THEIR failure to make it through to the knock-out stages in Europe is a long standing itch which has got harder to bear with every passing year. In Gregor Townsend’s last season as Glasgow Warriors coach, they have laid down an impressive marker and are now excellently placed to finally break that hoodoo. They played with a pace and purpose that Leicester could not cope with.
“There was parts of that performance which were really outstanding. The forward pack in particular with the way they scrummed, the way they carried ball and the way they defended the line-out drive,” said Townsend, after watching his team hammer an English behemoth by five tries to one.
“The occasion was brilliant, the supporters were great, it was a fantastic night for our wingers, and for Zander [Fagerson] to go up against two very good loosehead props and look really controlled and strong. So, it was great to see the players do well but there is still a bit of work to do, and its mainly my coaching because we had a few attack plays that didn’t go well today – we could have had more possession in their half,” he added.
After a cagey start, the game erupted in the 14th minute when Matt Toomua (Leicester’s marquee signing for this season, who was making his debut after moving from the Brumbies during the summer) up-ended Finn Russell in a tackle which, at first sight, looked certain to earn the Australian internationalist a red card. Russell’s teammates were incensed and piled into a melee which ended up consuming all 30 players, although no real punches were thrown.
A temporary truce was eventually brokered. The video evidence was viewed on the big screen and it did not look good for Toomua. He lifted Russell off the ground and then sent the stand-off back down with deliberate force so that he was going to land on ether his head, neck or shoulder. Fortunately, Russell managed to free an arm to break his fall – but does that mitigate the culprit’s actions?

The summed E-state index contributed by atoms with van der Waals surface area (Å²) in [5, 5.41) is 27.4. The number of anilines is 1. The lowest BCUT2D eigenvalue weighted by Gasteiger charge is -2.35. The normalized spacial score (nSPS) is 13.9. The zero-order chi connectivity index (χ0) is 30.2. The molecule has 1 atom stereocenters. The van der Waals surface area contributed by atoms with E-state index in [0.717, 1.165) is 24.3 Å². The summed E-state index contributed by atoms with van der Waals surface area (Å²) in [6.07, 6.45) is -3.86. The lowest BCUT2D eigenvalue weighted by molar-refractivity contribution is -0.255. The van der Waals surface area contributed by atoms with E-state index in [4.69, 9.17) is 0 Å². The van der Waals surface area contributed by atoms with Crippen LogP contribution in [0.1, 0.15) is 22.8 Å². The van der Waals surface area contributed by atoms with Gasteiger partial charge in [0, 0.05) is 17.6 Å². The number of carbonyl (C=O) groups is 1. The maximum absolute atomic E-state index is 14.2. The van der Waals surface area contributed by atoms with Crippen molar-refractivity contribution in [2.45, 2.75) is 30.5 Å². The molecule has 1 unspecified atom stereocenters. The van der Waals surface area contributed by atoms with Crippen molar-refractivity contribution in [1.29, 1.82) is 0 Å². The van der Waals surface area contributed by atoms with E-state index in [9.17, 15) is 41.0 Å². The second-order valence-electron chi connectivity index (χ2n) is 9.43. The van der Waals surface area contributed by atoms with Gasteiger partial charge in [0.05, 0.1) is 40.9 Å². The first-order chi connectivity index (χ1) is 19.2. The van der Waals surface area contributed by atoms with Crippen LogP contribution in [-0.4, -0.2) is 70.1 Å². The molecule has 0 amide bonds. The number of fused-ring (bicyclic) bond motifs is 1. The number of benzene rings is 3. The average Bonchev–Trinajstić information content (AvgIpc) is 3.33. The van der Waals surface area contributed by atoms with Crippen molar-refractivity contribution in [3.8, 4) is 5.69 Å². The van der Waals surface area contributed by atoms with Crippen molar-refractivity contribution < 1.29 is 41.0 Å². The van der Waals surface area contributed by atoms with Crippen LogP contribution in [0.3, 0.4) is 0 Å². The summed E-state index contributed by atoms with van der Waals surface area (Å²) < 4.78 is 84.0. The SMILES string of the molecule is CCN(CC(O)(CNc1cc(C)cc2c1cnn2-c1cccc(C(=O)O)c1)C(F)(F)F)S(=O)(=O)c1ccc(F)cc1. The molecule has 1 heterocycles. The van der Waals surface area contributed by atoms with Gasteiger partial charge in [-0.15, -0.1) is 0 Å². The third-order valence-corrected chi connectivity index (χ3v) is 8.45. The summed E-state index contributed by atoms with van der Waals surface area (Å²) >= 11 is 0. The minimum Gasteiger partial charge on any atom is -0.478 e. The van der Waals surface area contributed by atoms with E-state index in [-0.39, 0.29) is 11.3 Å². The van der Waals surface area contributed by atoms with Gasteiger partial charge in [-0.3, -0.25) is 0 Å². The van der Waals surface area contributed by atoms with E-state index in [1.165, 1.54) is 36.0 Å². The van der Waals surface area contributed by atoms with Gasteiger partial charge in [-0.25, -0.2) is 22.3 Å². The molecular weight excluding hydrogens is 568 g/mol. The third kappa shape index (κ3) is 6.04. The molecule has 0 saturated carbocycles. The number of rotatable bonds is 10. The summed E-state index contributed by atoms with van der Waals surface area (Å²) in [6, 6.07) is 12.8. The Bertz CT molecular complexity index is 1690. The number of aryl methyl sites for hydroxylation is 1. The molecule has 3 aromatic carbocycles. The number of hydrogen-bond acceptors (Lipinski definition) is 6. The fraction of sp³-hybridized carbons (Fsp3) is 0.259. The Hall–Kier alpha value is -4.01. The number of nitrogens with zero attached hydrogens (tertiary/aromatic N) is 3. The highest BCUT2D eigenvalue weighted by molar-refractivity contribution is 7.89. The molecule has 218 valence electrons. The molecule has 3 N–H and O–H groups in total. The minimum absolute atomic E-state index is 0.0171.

Toomau knew he was in trouble. His face gave it away. But French referee Mathieu Reynal had no appetite for making such a big call that early in a game this important, and ended up brandishing only a yellow.
Warriors took little comfort from Hogg blasting home the resultant penalty which evened the scores after Owen Williams’ third minute opener.
“You can understand why it was a yellow because Finn didn’t land on his head, and that’s the law,” said Townsend, diplomatically.
Richard Cockerill, Leicester’s director of rugby, was rather more forthright in defence of his player.
“He lifts him past the horizontal, he lands on his back: it’s a yellow card. It’s exactly what World Rugby say it is – he deserved to go to the bin. It’s a man’s game. Boys will be boys. It was correct protocol and correct decision,” he stated.
Regardless of the rights or wrongs of that refereeing call, the pressure gauge was now through the roof and there were a couple more minor skirmishes, which seemed to suit Leicester better than it did the Warriors – especially when Ryan Wilson found himself following Toomau to the sin-bin for a lazy offside a few minutes later.
Leicester did what Leicester do best. They kicked to the corner, caught the line-out and drove the ball over the line, with Brendon O’Connor claiming the touchdown.
It was time for the Glasgow players to cool down and start playing their own game – and to their credit, they did so excellently, building pressure through several crisp phases deep inside Leicester territory, until Leonardo Sarto appeared in the scrum-half position at the base of a ruck about ten yards out, sensed a gap on the right fringe and took full advantage.